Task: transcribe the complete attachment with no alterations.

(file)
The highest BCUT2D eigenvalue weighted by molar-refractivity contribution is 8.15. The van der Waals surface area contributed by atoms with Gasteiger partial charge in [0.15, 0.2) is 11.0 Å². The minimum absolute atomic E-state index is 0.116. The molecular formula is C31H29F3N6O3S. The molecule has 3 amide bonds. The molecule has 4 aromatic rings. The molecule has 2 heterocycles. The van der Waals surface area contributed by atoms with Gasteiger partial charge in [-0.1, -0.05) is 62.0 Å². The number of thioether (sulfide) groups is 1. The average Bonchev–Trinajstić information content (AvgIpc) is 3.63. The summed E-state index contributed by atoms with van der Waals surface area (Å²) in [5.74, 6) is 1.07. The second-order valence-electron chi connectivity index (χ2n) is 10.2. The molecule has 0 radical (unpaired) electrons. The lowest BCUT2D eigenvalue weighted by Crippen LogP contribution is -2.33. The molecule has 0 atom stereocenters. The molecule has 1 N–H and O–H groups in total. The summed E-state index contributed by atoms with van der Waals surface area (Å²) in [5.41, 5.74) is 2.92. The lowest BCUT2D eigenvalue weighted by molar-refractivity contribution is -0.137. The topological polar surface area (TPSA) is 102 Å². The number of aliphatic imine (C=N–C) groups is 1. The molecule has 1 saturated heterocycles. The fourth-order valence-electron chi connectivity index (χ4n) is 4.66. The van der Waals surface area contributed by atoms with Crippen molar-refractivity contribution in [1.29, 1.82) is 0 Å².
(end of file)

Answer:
The highest BCUT2D eigenvalue weighted by molar-refractivity contribution is 8.15. The van der Waals surface area contributed by atoms with Gasteiger partial charge in [0.15, 0.2) is 11.0 Å². The minimum absolute atomic E-state index is 0.116. The molecular formula is C31H29F3N6O3S. The molecule has 3 amide bonds. The molecule has 4 aromatic rings. The molecule has 2 heterocycles. The van der Waals surface area contributed by atoms with Gasteiger partial charge in [-0.1, -0.05) is 62.0 Å². The number of thioether (sulfide) groups is 1. The average Bonchev–Trinajstić information content (AvgIpc) is 3.63. The summed E-state index contributed by atoms with van der Waals surface area (Å²) in [5.74, 6) is 1.07. The second-order valence-electron chi connectivity index (χ2n) is 10.2. The molecule has 0 radical (unpaired) electrons. The lowest BCUT2D eigenvalue weighted by Crippen LogP contribution is -2.33. The molecule has 0 atom stereocenters. The molecule has 1 N–H and O–H groups in total. The summed E-state index contributed by atoms with van der Waals surface area (Å²) in [5.41, 5.74) is 2.92. The lowest BCUT2D eigenvalue weighted by molar-refractivity contribution is -0.137. The topological polar surface area (TPSA) is 102 Å². The number of aliphatic imine (C=N–C) groups is 1. The molecule has 1 saturated heterocycles. The fourth-order valence-electron chi connectivity index (χ4n) is 4.66. The van der Waals surface area contributed by atoms with Crippen molar-refractivity contribution in [1.29, 1.82) is 0 Å².